the top

Because when you get yourself in a situation like that, what else can you do?

(For our second hike, I’d planned to do The Precipice, but when I realized that one was twice as high, and rain looked imminent, I said, No. No, no, no. Hell no. Just NO. My younger son was sorely disappointed. And to think he’s the same kid who cried at Tikal and Cabo Rojo because he was so terrified of the heights! Whatever.)

But even though I hated that climb and I really don’t think I’d ever want to do it again — turns out, I have limits! — I’m so glad I did it. Terror and exhilaration make a potent combo. I can see how some people get addicted to the rush. 

The hike down the other side was lovely, made all the more beautiful by our still-pumping adrenaline and the fact that we had just survived not dying. 

photo credit: my older daughter

We spent the next little while exploring the coast. While the rest of the family busied themselves scaling cliffs, I hung back, alternating between yelling at them not to die and photographing slugs on the ground so I wouldn’t have to watch. 

count the people: there are three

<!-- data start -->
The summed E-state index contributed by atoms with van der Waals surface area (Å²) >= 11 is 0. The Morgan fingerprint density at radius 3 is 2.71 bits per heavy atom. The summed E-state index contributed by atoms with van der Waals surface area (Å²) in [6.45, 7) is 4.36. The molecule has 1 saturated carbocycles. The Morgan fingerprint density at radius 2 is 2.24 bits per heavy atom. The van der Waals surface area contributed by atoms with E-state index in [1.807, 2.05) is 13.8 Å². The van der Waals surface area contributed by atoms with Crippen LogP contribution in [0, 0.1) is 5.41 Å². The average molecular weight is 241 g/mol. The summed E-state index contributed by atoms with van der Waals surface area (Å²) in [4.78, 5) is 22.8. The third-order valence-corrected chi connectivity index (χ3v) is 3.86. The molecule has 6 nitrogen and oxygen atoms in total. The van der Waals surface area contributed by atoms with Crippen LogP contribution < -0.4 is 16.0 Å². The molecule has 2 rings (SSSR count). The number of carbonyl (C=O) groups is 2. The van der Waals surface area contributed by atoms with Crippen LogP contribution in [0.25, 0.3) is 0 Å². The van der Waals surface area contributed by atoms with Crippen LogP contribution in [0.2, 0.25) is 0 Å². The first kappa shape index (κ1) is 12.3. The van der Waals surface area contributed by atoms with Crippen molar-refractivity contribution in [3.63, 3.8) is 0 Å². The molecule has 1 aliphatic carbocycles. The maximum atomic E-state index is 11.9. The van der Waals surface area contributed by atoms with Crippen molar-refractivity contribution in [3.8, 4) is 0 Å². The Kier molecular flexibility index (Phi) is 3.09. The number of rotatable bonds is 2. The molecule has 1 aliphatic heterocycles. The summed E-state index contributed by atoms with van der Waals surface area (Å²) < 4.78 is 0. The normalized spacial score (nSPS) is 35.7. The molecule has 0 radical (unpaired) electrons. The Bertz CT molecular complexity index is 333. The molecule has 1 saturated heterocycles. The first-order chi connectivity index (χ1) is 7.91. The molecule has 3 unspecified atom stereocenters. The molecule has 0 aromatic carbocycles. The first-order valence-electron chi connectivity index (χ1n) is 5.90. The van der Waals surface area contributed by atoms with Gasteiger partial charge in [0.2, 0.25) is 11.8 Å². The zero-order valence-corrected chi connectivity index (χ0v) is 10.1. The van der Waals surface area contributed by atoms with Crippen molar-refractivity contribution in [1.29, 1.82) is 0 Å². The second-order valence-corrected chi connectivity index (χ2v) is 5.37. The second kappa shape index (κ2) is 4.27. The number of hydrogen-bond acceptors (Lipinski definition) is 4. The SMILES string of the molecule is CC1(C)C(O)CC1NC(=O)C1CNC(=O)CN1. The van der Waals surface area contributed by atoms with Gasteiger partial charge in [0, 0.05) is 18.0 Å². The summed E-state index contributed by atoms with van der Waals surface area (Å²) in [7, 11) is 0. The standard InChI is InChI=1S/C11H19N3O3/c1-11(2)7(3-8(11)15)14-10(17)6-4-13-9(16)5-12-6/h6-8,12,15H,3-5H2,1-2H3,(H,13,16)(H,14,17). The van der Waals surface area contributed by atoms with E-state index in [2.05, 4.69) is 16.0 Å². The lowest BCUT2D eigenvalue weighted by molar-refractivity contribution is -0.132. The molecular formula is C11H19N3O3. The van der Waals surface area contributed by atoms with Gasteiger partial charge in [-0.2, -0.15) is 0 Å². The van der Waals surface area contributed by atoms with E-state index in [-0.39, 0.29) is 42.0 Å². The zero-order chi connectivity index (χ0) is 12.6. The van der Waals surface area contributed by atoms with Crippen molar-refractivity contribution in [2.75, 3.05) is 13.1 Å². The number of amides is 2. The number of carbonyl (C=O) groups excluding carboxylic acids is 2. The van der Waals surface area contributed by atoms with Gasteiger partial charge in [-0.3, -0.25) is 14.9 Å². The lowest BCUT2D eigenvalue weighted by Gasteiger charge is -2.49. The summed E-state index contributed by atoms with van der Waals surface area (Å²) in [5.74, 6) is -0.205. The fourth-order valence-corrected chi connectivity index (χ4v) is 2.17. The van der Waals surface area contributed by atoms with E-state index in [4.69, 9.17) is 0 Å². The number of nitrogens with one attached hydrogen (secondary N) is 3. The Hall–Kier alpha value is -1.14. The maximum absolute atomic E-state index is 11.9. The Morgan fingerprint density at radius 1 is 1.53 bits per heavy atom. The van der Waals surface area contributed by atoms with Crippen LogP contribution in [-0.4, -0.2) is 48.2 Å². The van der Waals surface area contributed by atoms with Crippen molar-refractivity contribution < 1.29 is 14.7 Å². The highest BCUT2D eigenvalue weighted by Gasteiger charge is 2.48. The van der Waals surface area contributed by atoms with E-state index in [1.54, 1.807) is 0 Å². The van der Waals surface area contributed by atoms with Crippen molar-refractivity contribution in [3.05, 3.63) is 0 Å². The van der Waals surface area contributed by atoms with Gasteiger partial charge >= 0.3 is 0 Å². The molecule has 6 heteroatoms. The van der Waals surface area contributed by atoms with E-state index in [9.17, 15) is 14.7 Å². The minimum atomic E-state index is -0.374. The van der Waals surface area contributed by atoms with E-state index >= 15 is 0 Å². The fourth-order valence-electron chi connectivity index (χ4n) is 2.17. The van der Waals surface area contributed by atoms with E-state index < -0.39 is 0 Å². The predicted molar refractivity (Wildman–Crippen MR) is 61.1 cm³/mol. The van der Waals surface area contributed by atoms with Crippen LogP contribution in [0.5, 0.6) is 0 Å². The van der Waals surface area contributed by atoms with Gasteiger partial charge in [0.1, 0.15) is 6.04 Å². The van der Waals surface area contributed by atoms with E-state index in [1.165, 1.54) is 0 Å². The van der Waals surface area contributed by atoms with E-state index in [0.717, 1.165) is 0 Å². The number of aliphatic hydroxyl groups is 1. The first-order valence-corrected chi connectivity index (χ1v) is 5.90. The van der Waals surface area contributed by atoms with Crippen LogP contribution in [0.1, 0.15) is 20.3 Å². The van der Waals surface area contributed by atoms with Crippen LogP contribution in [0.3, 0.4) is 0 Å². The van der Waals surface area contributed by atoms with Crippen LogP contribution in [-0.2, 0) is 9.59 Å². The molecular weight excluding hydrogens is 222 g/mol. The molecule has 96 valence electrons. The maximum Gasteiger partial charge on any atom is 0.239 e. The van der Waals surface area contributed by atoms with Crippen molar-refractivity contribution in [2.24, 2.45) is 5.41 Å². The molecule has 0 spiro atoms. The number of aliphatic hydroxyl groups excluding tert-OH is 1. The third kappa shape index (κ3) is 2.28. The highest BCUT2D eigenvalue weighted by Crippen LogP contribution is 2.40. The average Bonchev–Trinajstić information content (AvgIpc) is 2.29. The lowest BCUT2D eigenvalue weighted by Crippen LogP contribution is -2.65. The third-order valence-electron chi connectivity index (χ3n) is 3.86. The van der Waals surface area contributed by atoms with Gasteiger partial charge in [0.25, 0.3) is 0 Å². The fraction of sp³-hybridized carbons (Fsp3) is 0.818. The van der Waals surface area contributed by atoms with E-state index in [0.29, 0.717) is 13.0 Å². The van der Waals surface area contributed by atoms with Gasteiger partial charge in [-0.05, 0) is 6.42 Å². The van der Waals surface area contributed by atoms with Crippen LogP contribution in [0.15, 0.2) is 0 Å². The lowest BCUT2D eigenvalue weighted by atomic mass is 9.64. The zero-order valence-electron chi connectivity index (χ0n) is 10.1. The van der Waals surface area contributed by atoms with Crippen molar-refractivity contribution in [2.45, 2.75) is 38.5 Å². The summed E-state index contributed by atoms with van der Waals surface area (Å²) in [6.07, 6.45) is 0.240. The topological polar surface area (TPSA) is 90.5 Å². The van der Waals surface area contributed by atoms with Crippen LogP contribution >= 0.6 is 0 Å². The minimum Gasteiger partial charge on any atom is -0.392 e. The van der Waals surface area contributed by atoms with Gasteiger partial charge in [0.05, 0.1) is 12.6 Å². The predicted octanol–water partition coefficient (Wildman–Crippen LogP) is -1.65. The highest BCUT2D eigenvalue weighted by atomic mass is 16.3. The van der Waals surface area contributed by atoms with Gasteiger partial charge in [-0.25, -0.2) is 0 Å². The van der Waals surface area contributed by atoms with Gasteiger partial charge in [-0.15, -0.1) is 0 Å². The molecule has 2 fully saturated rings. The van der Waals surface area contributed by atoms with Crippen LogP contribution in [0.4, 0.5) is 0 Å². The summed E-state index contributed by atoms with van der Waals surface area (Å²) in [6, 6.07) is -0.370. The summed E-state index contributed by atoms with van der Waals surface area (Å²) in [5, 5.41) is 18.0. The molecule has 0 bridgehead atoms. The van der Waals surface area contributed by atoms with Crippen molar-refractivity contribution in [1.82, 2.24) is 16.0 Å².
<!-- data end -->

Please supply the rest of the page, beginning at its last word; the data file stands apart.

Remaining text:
It started to rain then, so we took shelter under a tree and people-watched. The parking lots were crammed with people, the road-side trails overflowing, but the rain chased many of them away. By the time we struck off into the woods, the rain still coming down, we had the (forested) place pretty much to ourselves. 

photo credit: my older daughter

We got drenched (I could wring the water out of my fleece), but it didn’t much bother me. Well, except for slowing me down, footing-wise. My still-sore hamstring and knee made me more hesitant than ever, and the tread on my sneakers wasn’t all that effective, but I managed not to fall, so yay. The forest was gorgeous, the leaves brilliant green against the dark ground — I couldn’t get over it. Once the rained stopped, the kids entertained themselves by slapping trees to drench each other. 

Someone just got had.

We did another small hike then (read: I forced everyone to keep going) and stopped by Jordan’s Pond to use the bathrooms. 

I wanted to hike more — the day had turned sunny and lovely — but it was getting late and the kids were tired, so we quit. 

Next time we go, I’d like to have three or four days up there to hike, at least.